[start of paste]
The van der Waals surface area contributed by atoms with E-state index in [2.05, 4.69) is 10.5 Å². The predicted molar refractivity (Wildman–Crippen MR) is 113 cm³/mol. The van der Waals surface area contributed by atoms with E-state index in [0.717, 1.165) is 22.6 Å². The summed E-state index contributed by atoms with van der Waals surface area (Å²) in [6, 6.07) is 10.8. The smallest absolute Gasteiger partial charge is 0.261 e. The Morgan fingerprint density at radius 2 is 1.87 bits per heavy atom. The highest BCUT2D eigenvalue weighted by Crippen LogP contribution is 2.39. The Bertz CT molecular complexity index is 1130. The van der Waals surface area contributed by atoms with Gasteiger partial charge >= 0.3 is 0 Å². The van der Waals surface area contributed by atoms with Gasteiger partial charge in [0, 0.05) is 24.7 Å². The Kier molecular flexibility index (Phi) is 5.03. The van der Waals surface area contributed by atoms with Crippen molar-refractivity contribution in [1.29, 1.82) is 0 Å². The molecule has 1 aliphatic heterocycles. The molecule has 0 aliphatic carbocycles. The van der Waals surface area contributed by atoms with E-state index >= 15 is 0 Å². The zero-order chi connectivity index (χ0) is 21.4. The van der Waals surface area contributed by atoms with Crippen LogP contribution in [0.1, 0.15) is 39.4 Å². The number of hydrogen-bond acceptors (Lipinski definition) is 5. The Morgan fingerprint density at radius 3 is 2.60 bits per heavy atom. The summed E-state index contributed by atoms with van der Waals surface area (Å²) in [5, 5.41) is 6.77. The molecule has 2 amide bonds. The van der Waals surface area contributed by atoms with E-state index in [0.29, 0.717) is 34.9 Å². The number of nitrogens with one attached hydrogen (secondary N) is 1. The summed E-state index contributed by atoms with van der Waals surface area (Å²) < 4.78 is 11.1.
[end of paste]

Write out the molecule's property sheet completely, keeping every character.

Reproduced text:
The van der Waals surface area contributed by atoms with E-state index in [2.05, 4.69) is 10.5 Å². The predicted molar refractivity (Wildman–Crippen MR) is 113 cm³/mol. The van der Waals surface area contributed by atoms with E-state index in [0.717, 1.165) is 22.6 Å². The summed E-state index contributed by atoms with van der Waals surface area (Å²) in [6, 6.07) is 10.8. The smallest absolute Gasteiger partial charge is 0.261 e. The Morgan fingerprint density at radius 2 is 1.87 bits per heavy atom. The highest BCUT2D eigenvalue weighted by Crippen LogP contribution is 2.39. The Bertz CT molecular complexity index is 1130. The van der Waals surface area contributed by atoms with Gasteiger partial charge >= 0.3 is 0 Å². The van der Waals surface area contributed by atoms with Gasteiger partial charge in [0, 0.05) is 24.7 Å². The Kier molecular flexibility index (Phi) is 5.03. The van der Waals surface area contributed by atoms with Crippen molar-refractivity contribution in [1.29, 1.82) is 0 Å². The molecule has 1 aliphatic heterocycles. The molecule has 0 aliphatic carbocycles. The van der Waals surface area contributed by atoms with E-state index >= 15 is 0 Å². The zero-order chi connectivity index (χ0) is 21.4. The van der Waals surface area contributed by atoms with Crippen LogP contribution in [0.1, 0.15) is 39.4 Å². The number of hydrogen-bond acceptors (Lipinski definition) is 5. The Morgan fingerprint density at radius 3 is 2.60 bits per heavy atom. The summed E-state index contributed by atoms with van der Waals surface area (Å²) in [5, 5.41) is 6.77. The molecule has 2 amide bonds. The van der Waals surface area contributed by atoms with E-state index in [0.29, 0.717) is 34.9 Å². The number of nitrogens with one attached hydrogen (secondary N) is 1. The summed E-state index contributed by atoms with van der Waals surface area (Å²) < 4.78 is 11.1.